The NSSL Field Observing Facilities and Support group (FOFS) has built a special balloon-borne instrument called a Particle Imager, designed to capture high-definition images of water and ice particles as it is launched into, and rises up through, a thunderstorm. The instrument is flown as part of a “train”of other instruments connected one after another to a balloon. These other instruments measure electrical field strength and direction, and other important atmospheric variables such as temperature, dewpoint, pressure and winds. Data from these systems helps researchers understand the relationships between the many macro and microphysical properties in thunderstorms.
Electric Field Meters (EFM)
NSSL's Field Observing Facilities and Support group (FOFS) is responsible for a device called an Electric Field Meter (EFM) that is attached, along with other instruments, to a special research balloon and launched into thunderstorms. As they are carried up through electrified storms, these EFMs are designed to measure the strength and direction of the electric fields that build up before lightning strikes occur. Data from this instrument helps researchers learn more about the electrical structure of storms. Read more about it
NSSL operates two mobile laboratories (custom built by an ambulance company) called NSSL6 and NSSL7, outfitted with computer and communication systems, balloon launching equipment, and weather instruments. These mobile labs can be driven anywhere to collect data or coordinate field operations.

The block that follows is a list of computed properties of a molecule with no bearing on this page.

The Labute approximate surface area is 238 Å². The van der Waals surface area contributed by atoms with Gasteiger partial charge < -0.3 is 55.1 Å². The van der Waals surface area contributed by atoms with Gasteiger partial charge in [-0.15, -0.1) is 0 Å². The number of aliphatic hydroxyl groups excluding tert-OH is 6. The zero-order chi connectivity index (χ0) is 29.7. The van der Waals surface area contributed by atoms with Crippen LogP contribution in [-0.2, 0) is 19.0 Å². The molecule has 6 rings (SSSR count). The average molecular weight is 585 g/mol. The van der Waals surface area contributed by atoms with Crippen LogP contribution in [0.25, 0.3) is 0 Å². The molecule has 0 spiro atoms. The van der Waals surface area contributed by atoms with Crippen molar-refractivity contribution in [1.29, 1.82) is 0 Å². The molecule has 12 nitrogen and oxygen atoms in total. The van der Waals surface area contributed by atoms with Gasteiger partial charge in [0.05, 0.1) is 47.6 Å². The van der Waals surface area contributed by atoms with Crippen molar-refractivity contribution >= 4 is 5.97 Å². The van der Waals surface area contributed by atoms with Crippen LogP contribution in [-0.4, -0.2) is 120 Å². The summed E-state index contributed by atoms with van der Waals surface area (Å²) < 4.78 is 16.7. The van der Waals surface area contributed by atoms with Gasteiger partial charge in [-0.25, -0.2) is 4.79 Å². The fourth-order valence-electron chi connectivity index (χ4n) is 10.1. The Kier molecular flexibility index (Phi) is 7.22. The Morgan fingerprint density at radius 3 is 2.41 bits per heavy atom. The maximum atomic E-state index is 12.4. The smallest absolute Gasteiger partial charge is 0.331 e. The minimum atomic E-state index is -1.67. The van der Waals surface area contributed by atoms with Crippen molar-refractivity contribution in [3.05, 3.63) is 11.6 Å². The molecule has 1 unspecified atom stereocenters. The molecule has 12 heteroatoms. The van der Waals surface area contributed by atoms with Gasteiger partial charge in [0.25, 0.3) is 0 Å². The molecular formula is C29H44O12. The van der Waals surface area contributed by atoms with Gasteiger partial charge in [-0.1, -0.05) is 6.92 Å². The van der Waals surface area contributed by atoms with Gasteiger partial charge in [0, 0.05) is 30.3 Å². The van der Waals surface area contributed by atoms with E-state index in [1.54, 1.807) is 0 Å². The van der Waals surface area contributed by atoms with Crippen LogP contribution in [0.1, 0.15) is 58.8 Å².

Mobile Doppler radar
NSSL researchers teamed up with the University of Oklahoma to build the first mobile Doppler radar in 1993. Current versions of mobile radars (for example, NSSL's NOXP) can be driven into positions very close to storms, observing details that are typically below the beam of distant WSR-88D radars. NSSL has also used mobile radars to study tornadoes, hurricanes, dust storms, winter storms, mountain rainfall, and even swarms of bats.
Fixed Observing Systems
Oklahoma Lightning Mapping Array (OKLMA)
NSSL installed, operates and maintains the OKLMA. Thousands of points can be mapped for an individual lightning flash to reveal its location and the development of its structure. NSSL scientists hope to learn more about how storms produce intra-cloud and cloud-to-ground flashes and how each type is related to tornadoes and other severe weather.